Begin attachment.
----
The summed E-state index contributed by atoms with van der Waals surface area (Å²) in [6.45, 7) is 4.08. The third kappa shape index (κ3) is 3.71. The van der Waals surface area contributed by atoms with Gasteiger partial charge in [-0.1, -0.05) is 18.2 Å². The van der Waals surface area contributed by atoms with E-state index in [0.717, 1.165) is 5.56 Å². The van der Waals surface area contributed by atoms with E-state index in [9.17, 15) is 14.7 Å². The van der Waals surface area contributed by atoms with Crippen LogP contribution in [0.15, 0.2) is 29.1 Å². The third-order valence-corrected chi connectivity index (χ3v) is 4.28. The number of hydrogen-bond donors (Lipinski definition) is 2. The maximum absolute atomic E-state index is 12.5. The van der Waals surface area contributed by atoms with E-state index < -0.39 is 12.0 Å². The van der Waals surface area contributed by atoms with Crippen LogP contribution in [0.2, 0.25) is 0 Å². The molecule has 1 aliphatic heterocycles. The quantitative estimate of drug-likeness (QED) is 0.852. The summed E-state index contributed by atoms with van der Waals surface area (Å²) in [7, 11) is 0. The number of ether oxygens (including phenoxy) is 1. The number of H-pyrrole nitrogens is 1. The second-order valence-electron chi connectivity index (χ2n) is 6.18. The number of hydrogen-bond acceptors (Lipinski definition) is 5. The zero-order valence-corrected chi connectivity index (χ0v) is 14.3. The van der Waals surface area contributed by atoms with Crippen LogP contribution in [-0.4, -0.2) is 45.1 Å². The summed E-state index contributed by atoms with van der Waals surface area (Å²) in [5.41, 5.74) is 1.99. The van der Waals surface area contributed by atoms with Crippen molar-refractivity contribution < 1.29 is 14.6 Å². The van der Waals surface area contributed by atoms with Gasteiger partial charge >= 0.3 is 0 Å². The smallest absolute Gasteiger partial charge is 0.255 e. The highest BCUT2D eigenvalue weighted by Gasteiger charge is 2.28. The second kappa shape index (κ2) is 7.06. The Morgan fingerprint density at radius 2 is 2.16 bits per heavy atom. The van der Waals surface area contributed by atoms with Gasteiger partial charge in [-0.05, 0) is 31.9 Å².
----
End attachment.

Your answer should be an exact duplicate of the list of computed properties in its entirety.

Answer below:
The summed E-state index contributed by atoms with van der Waals surface area (Å²) in [6.45, 7) is 4.08. The third kappa shape index (κ3) is 3.71. The van der Waals surface area contributed by atoms with Gasteiger partial charge in [-0.1, -0.05) is 18.2 Å². The van der Waals surface area contributed by atoms with E-state index in [0.717, 1.165) is 5.56 Å². The van der Waals surface area contributed by atoms with E-state index in [9.17, 15) is 14.7 Å². The van der Waals surface area contributed by atoms with Crippen LogP contribution in [0.15, 0.2) is 29.1 Å². The third-order valence-corrected chi connectivity index (χ3v) is 4.28. The number of hydrogen-bond donors (Lipinski definition) is 2. The maximum absolute atomic E-state index is 12.5. The van der Waals surface area contributed by atoms with E-state index < -0.39 is 12.0 Å². The van der Waals surface area contributed by atoms with Crippen LogP contribution in [0.2, 0.25) is 0 Å². The molecule has 1 aliphatic heterocycles. The quantitative estimate of drug-likeness (QED) is 0.852. The summed E-state index contributed by atoms with van der Waals surface area (Å²) in [7, 11) is 0. The number of ether oxygens (including phenoxy) is 1. The number of H-pyrrole nitrogens is 1. The second-order valence-electron chi connectivity index (χ2n) is 6.18. The number of hydrogen-bond acceptors (Lipinski definition) is 5. The zero-order valence-corrected chi connectivity index (χ0v) is 14.3. The van der Waals surface area contributed by atoms with Crippen LogP contribution in [-0.4, -0.2) is 45.1 Å². The summed E-state index contributed by atoms with van der Waals surface area (Å²) in [5.41, 5.74) is 1.99. The van der Waals surface area contributed by atoms with Crippen molar-refractivity contribution < 1.29 is 14.6 Å². The van der Waals surface area contributed by atoms with Gasteiger partial charge >= 0.3 is 0 Å². The smallest absolute Gasteiger partial charge is 0.255 e. The highest BCUT2D eigenvalue weighted by Gasteiger charge is 2.28. The second kappa shape index (κ2) is 7.06. The Morgan fingerprint density at radius 2 is 2.16 bits per heavy atom. The van der Waals surface area contributed by atoms with Gasteiger partial charge in [-0.05, 0) is 31.9 Å².